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The Power of the Strategic Performance Objective
In one of our past LCD Practicums, we had a great dialogue around the elements of the Strategic Performance Objective (SPO), which is a key deliverable of the Change On-the-Job Behavior Action of the LCD model. The question emerged, “How do I make sure I’m making the most use of the SPO?”
In traditional L&D, we have typically defined our goals and our own success within the limitations of what can be accomplished in the classroom or by the end of a course. Why? Because not only is this what we feel we can control, but it’s also how the business has traditionally measured our value, creating an “order-taker” hierarchy where the stakeholders come up with learning initiatives, and expect L&D to execute and deliver on them.
When we look at how modern L&D professionals can transition from “order-taker” to “business partner,” we need to find the point of intersection where stakeholders, learners, and L&D professionals are in alignment. This is where the Strategic Performance Objective (SPO) comes into play.
The SPO is a higher-order objective that describes the linkage between the desired workplace behavior (not end-of-class behavior) and the benefits of this behavior for the business. In other words, it’s about the connection between the business strategy and the employee performance.
One of the main purposes of the SPO is to flip standard learning objectives into expectations. In order to do that, L&D professionals should think of the SPO as having at least three parts:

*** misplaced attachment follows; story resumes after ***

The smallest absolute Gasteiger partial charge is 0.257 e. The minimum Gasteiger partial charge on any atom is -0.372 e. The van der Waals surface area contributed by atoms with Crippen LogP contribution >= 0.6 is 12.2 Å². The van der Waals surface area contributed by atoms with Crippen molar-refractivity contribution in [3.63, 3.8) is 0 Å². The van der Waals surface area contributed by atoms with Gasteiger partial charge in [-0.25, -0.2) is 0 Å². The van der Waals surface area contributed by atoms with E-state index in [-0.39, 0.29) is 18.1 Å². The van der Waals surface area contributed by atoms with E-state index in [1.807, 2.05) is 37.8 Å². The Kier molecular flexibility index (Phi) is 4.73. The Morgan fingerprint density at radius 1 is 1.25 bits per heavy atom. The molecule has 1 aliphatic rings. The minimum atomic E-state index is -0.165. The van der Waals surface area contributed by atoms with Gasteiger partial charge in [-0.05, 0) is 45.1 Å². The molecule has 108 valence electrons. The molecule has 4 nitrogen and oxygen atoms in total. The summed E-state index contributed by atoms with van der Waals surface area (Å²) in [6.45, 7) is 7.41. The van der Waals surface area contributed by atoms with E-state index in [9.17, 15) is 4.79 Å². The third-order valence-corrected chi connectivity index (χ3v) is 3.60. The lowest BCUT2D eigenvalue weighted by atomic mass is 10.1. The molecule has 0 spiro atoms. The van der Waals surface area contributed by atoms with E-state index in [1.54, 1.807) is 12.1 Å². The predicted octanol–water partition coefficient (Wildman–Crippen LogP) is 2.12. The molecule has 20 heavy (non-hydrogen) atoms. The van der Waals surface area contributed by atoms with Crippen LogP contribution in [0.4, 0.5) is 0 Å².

The first is using stakeholder’s words to describe the most relevant and powerful business impact they hope to achieve
The second is stakeholder’s goals for on the job behavior changes, but put in the language of the learner’s day to day work/life – this sets the expectations for the learners for what they should be applying if the learning cluster is successful
The third is the finished SPO combining both parts above, providing a clear expectation for the scope for the learning creator. The template for the SPO, in the Change Tool, shows you how to investigate, articulate and combine the two parts above so you know the goals and topic for your cluster and where to place your focus and energy for the design.
Whereas in the past our terminal and enabling objectives center on expectations for the learner on what they should “know” from the content, the SPO centers on defining the most important expectations for and from the business, the learner and the L&D professional.